The last major depression this country faced in 2008 basically killed the ricer fad, which had gained traction in the ’90s and was shot to the forefront of pop culture via 2001’s Fast and the Furious. Throughout the early to mid 00s cruising hangouts once once only graced by rumbling Camaros, Corvettes, and Mustangs were suddenly overflowing with glowing, buzzing Civics and Integras, revving and looking for races at every stoplight.
Then gas prices skyrocketed during the financial crisis, cruising got expensive, and as a pop culture movement, the whole Fast and the Furious street racing culture thing washed out. The Rock and Jason Statham joined the cast and the gang became superheroes, leaving their humble glowing green Honda Civic roots behind. But rice burns eternal, and now, in 2020, the stage is set.
Fast and the Furious 9 is delayed until 2021, but the streets are empty. Gas is cheap (like, really cheap, approaching $1 a gallon cheap), there’s nothing left to do but watch Netflix or go for a drive, and right now, millions doing the latter are noticing that their car, reliable as it may be, just isn’t fun.
Luckily, the secondhand market is overflowing with cheap, interesting cars (hundreds of which are featured here daily) and you just got $1200. That doesn’t sound like much ($1200 is basically one adult dollar), but it’s enough to put a (ratchet, high mileage) racer in your (soon to be oil-stained) driveway. Here are a few models to look out for while hunting your own bargain.
Nissan Sentra SE-R
The SE-R spans several generations, but the B15 gen seems to be the most bountiful. The Spec V gets 175 horsepower out of a somewhat anemic, but ever faithful 2.5 liter four cylinder, mated to a six speed manual with a helical LSD. This would be a great car to throw around some curves; here’s one for $1800 or best offer. And a couple more (at slightly higher prices) were in The Feed, April 14th.
Toyota’s mid-engine unicorn is surprisingly attainable. You’re not getting a cherry turbo SW20 or supercharged AW11 for twelve hundred dollars, but that’ll get you most or all of the way to a clapped naturally aspirated first or second gen, no problem. The image above is a ’91 with a quarter million miles and some electrical issues, listed for $2000 or best offer, but be warned, seller knows what he has.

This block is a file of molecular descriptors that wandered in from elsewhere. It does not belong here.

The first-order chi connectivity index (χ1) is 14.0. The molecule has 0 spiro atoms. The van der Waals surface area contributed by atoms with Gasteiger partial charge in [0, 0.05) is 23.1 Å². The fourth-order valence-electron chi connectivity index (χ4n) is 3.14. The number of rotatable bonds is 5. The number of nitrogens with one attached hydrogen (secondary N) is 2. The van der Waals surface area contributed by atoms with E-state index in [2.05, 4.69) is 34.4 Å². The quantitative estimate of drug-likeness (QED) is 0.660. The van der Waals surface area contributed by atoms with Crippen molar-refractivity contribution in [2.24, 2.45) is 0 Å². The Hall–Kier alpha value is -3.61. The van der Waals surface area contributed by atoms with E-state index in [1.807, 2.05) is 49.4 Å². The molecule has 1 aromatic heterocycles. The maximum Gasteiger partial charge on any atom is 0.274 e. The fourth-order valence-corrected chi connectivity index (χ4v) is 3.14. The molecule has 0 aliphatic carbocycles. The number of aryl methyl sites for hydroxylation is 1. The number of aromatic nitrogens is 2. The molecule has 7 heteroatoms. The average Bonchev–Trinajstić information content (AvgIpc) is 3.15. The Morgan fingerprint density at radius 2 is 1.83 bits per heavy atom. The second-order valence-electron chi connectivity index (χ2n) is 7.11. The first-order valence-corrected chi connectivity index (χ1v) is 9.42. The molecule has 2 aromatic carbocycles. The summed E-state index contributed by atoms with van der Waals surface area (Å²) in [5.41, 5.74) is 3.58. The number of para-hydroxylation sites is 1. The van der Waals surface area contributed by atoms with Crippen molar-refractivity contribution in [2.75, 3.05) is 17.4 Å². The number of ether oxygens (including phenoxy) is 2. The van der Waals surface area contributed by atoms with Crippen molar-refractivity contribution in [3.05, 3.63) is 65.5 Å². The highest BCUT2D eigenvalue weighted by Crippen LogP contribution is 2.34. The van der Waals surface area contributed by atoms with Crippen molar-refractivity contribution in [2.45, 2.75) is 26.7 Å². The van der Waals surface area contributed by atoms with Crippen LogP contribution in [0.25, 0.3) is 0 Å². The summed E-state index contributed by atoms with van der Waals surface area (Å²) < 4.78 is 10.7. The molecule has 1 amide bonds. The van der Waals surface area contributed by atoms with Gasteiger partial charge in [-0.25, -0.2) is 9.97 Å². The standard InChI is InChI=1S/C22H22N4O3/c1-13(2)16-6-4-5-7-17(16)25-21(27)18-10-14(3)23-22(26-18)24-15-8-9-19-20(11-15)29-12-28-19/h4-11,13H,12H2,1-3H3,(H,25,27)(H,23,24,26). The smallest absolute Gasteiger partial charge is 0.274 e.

Below, there’s an ’86 with only 117,000 miles (and some messed up paint), found all the way back in March 31’s daily Feed.
Ford Focus SVT
Ford held out on the America in the early 00s, and this front wheel drive, naturally aspirated Focus is all we got. But it does have a Getrag six-speed manual, 170 horsepower, and an optional subwoofer, just like the Sentra SE-R it directly competed against in the halcyon days of 00s rice. 2004, 158K, needs a clutch, $1200. Or, you could enter 24 Hours of Lemons in this heap: it’s beat but the price is $500.
Toyota Celica GT-S
Nobody likes these. Save going to a seventh-gen Celica forum, I can’t find a single person who likes these. And yet, this car features the same VVTI 1.8 liter 2ZZ powerplant found in the Lotus Elise, putting down 180 horsepower with an 8300 RPM redline! Here’s one for $2200 OBO, and another with only 124K on the clock for $2900.
Ford Crown Victoria
This is not a sports car or even a sporty car, but a 4.6 liter v8 Crown Vic will blow the doors off every other car in this list, and you don’t need a police interceptor or LX Sport to enjoy most of what they have to offer. These all came with a 4.6 liter v8 making around 230-250 horsepower. They encourage and reward bad behavior: there’s a traction control button on the dash so you can roast your tires when the light turns green, and the spongy, soft suspension will happily bounce through potholes and over broken pavement without issue. Here’s a 2003 P71 for $1800, and another for $1500. These were both found with our Discord search tool, but we do see lower mileage LX Sports and Mercury Marauders in The Feed almost daily.
You already know everything about this car. It’s Always The Answer. something like 110 horsepower to the wheels out of either a 1.6 or 1.8 liter 4 banger, a manual top, pop ups on the older and cooler ones. This is the definitive 90s sports car, and they’re everywhere, all the time, for three grand or less, and if you keep your eyes peeled, you’ll regularly find beater high mileage NAs for $1500 or less. The example above is a 1993 with only 108,000 miles on the chassis (and quite a story to tell, based on the mismatched panels and lack of rear window or title); $2000 or interesting trades.
There’s never been a better time to grab a cheap beater and hit the road, and thanks to current circumstances, if you have no other pressing responsibilities, you’re equipped to do exactly that. Let me know in the comments or on Discord what cars you’re eyeing, and keep checking The Feed, published seven days a week, for an obscure dream car to call your very own.